So, in a flash of inspiration as I try to prettify my classroom ready for September I came up with this. A little crowdsourcing of ideas on Twitter and I’ve managed to create a nice little display. Thanks to everyone who gave me inspiration (and taught me a few new words!).
There are close to 60 words in the two files so plenty for an academic year or probably enough to last you the two years with a Key Stage 4 class without repeats. There’s a mix of words they’ll need to know as part of the curriculum alongside some lovely geekery.
I’ve tried to pupil speak the definitions but if you see any glaring errors or typos please let me know in the comments or on Twitter.
On Saturday I was lucky enough to be invited to a course that Ed Southall was running for his ITE students at Huddersfield Uni. This was being led by Don Steward. If you’re sat there reading this and saying “who?” you need to go and look at his excellent MEDIAN website which is full to the brim of challenging and rich activities ready for use in the classroom. Why are you still here? Go. And. Look. You back? I know! The best thing since sliced bread, right? No need to thank me. Needless to say Saturday was amazing so I wanted to jot down some thoughts.
I love breaking up teaching by showing a quick YouTube clip to enrich or enthuse pupils on a particular topic, to help cement key facts or just for a bit of light relief. Here is a collation of my favourites. If I’ve missed any leave me a comment! Read More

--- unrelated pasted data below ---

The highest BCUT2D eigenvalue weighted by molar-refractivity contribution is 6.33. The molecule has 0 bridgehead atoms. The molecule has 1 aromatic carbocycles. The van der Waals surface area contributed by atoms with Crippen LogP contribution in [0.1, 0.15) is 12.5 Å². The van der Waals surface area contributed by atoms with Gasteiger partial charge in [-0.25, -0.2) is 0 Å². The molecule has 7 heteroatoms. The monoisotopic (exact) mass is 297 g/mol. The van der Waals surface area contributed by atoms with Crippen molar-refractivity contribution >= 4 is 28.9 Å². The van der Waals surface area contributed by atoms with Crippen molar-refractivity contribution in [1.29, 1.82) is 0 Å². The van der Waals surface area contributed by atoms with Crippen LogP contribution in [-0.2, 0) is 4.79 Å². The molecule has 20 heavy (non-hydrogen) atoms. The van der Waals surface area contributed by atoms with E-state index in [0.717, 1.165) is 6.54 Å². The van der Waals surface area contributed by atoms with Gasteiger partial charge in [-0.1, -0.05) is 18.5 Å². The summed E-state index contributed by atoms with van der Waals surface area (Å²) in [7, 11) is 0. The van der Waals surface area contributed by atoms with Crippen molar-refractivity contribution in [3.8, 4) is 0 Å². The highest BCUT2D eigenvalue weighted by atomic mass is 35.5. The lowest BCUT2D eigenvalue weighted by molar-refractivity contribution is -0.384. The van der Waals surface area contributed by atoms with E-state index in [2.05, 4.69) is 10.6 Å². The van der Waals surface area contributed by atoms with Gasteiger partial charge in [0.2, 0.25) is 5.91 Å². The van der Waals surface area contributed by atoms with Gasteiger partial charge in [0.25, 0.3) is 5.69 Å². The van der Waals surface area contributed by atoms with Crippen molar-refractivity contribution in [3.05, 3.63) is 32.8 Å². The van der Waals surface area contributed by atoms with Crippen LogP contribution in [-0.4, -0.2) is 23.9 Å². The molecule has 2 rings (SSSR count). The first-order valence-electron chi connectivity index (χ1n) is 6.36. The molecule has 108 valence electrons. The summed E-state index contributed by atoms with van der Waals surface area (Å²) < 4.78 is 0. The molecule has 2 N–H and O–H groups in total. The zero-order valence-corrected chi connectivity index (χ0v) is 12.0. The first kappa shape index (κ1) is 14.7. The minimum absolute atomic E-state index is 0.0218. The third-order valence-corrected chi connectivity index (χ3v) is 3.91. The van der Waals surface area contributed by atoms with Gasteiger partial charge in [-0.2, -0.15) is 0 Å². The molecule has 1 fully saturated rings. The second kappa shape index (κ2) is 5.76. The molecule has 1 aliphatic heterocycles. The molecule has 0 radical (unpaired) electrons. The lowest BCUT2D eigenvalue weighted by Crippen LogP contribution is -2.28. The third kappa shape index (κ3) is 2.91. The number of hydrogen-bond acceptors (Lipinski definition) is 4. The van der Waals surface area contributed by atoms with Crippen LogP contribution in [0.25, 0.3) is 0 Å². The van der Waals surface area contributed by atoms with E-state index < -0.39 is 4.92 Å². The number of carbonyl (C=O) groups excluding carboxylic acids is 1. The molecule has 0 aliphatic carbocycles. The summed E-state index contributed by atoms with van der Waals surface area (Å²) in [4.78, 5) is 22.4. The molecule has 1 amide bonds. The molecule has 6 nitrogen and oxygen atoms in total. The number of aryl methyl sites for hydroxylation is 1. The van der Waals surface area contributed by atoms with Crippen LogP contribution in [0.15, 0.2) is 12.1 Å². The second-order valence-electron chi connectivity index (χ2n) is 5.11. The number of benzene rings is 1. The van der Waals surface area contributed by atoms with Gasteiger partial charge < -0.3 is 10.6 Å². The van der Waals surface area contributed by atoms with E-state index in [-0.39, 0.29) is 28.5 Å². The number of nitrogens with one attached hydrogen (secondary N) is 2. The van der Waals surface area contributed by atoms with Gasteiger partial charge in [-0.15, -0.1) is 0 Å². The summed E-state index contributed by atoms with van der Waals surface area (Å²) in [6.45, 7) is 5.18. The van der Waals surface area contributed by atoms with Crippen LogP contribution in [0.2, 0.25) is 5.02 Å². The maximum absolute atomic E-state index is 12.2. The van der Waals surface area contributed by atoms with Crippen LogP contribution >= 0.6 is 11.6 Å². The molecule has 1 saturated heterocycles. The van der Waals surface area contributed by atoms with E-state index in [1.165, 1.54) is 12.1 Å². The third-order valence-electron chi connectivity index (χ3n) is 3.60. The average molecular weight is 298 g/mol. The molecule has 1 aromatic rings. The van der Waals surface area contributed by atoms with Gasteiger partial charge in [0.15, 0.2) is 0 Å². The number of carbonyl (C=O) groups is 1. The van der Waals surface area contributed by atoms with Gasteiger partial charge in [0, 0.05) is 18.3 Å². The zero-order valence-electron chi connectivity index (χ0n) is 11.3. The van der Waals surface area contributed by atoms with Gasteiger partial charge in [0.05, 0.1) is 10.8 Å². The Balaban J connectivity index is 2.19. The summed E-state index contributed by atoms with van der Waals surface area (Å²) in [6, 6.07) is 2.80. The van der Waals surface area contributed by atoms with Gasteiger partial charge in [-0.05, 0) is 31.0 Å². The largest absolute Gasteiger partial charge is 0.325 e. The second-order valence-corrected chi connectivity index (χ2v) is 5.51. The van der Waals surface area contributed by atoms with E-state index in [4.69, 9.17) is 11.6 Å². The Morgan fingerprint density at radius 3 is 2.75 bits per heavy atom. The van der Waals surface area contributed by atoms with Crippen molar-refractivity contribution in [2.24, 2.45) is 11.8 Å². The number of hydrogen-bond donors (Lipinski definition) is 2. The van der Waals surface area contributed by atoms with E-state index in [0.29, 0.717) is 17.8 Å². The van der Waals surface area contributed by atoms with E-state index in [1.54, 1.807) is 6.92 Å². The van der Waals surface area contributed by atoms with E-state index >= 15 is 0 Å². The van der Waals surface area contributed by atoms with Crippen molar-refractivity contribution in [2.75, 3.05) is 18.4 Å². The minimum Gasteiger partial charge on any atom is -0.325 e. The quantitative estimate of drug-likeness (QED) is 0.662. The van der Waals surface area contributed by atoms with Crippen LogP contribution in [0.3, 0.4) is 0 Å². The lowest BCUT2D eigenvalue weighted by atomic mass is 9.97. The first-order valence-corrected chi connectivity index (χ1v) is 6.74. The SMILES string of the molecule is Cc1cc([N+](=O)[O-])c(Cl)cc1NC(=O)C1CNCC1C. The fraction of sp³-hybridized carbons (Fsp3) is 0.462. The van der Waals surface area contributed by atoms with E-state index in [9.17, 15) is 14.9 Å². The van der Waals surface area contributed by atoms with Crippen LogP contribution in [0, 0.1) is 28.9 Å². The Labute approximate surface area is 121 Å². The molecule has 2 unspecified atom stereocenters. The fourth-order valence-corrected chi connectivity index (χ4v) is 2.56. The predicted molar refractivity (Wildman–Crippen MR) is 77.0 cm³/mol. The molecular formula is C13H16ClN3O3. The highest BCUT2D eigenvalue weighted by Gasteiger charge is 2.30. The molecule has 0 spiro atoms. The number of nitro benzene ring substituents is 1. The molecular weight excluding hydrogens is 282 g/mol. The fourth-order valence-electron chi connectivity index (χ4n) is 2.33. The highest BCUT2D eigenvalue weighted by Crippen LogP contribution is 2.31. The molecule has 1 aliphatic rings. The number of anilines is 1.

I took this idea from an INSET day we had with Barry Hymer (visit his website here – highly recommended for staff training, he’s done a few sessions with us and they’re always inspiring and full of practical advice) who has been doing a lot of training with us on the subject of open-mindsets. We need a specific, teaching and learning focus for our school’s co-coaching programme this year so I’ve gone with feedback and specifically the use of the “Meta Menu”.
I’ve spent part of my day working on this problem, so thought I should blog about it.
A colleague had set an investigation for his Year 9 class to find the biggest tetrahedron that could be fit into a cube of side length 3cm. In itself, this is a nice problem which pupils attempted initially via trial and improvement before realising that they could incorporate some Pythagoras’ calculations to help. Pupils made models and hence practiced their skills of construction. Ace. Fantastic. Then another colleague who teaches the parallel Year 9 top set to me (NC levels 7a to 8a) began to think about how we could extend this task for our groups. That’s where it got more interesting…
As a new teacher of Further Maths A-Level I’m finding it quite frustrating that there is a lack of interactive Tarsia/ matching card activities out there (unless I’m looking in the wrong places – if so please leave a comment…) so I’m making my own.